The French government allegedly planted a backdoor in PGP, the most widespread of cryptographic software... This so-called "scoop", revealed during a “special paranoid night” on Canal Plus, a leading french TV channel, was in fact pure disinformation.
The French government allegedly planted a backdoor in Pretty Good Privacy (PGP). In other words, the French State would have the means of deciphering messages encoded with the most popular cryptographic software that ever existed... This so-called revelation was broadcast during “Tous Paranos” (“Everybody’s a paranoid”), a program broadcasted several times since january 15th on Canal Plus, a leading french TV channel - and a Vivendi-Universal subsidiary. A man named Frederic Braut was introduced as the chairman of the French branch of Network Associates Inc (NAI), the distributor for PGP. In a part of the program entitled "Tous fliqués" (“Crawling with cops”), Braut claimed : "The French State owns the keys of decryption which allow to analyze this product (sic) and to decipher it (...) it is a legal obligation."
Too much paranoia kills paranoia
Contacted by Transfert, NAI France deciphers this mock "scoop" : "The company has no chairman in Paris. Frederic Braut is actually in charge of the computer virus department. He was the only person available on the day of the interview. He is not a technician, and instead of saying ’source code’, he said ’decyphering key’." NAI actually provides the government with the source code, plus the binaries and the executables of PGP versions higher than 128 bits (the limit currently set by the French law - a project of complete liberalization should come before the Parliament into 2001). This point makes it possible for the authorities to check that what is sold is in conformity with the sources, and that no backdoor is planted. Stéphane Haumant, the reporter from Canal Plus who interviewed Braut, actually got a phone call from the press office of NAI shortly after the interview, which stated that Frederic Braut made a mistake when he spoke of handing-over the keys to the government. Contacted by Transfert, Haumant answered : "I did not question the words of a guy who was introduced to me as director of the French subsidiary of NAI..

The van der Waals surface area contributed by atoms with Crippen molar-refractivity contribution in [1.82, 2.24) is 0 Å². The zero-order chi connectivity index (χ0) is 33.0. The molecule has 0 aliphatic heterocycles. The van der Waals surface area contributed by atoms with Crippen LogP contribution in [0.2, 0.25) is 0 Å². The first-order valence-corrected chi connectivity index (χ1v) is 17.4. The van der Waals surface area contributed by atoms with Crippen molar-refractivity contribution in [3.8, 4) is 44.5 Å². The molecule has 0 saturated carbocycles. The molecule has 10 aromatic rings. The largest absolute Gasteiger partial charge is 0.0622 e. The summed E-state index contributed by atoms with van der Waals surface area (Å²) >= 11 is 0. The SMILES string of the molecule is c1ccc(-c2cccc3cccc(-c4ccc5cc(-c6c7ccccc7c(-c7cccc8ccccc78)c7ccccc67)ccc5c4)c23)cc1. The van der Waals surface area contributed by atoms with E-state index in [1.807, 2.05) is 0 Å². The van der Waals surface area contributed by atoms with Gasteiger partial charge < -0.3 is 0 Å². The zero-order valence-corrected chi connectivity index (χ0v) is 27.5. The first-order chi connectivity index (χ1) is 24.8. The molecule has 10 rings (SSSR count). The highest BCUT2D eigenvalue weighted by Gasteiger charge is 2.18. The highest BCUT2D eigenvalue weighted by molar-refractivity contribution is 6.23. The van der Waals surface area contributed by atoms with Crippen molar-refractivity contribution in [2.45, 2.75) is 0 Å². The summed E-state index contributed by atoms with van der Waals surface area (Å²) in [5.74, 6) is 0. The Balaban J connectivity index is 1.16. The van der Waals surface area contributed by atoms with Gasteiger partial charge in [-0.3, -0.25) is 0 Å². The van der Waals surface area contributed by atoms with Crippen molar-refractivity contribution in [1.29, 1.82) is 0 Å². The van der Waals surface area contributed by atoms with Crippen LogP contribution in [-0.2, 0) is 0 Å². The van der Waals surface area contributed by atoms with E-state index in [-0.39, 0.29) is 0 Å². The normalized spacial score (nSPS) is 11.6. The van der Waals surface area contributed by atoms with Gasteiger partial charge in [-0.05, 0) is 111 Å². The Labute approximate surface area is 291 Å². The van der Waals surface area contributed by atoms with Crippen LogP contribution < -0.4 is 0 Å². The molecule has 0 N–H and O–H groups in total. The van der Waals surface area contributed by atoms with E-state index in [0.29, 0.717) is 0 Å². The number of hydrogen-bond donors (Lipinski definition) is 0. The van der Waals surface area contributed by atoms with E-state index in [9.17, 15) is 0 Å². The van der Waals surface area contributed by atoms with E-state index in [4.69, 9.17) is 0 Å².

Umpteenth text analysis
Cryptographers of all countries, who for years have been fighting this kind of rumors - which boost paranoia among them and spoils the image of PGP - are at the verge of breaking down when told that a french representative of NAI "revealed" the presence of a backdoor in Pretty Good Privacy. According to NAI, Phil Zimmerman, the creator of PGP, will publish an "open letter" as soon as possible to neutralize the blunder, and kill, once more, the rumor. In addition, french OpenPGP’s website, which put the interview online, provides an umpteenth text analysis : "Until further information is available, the official versions of PGP do not carry a backdoor for an unspecified government. Thus, this is precisely an other “paranoid rumor”." For years, persistent stories have mentionned an alleged "backdoor" that would allow the US intelligence agencies to decipher encoded messages. In fact, this has never been proven. On the contrary, everything shows that to date, PGP is (with GnuPG, its "free" version), the most reliable of popular cryptographic softwares.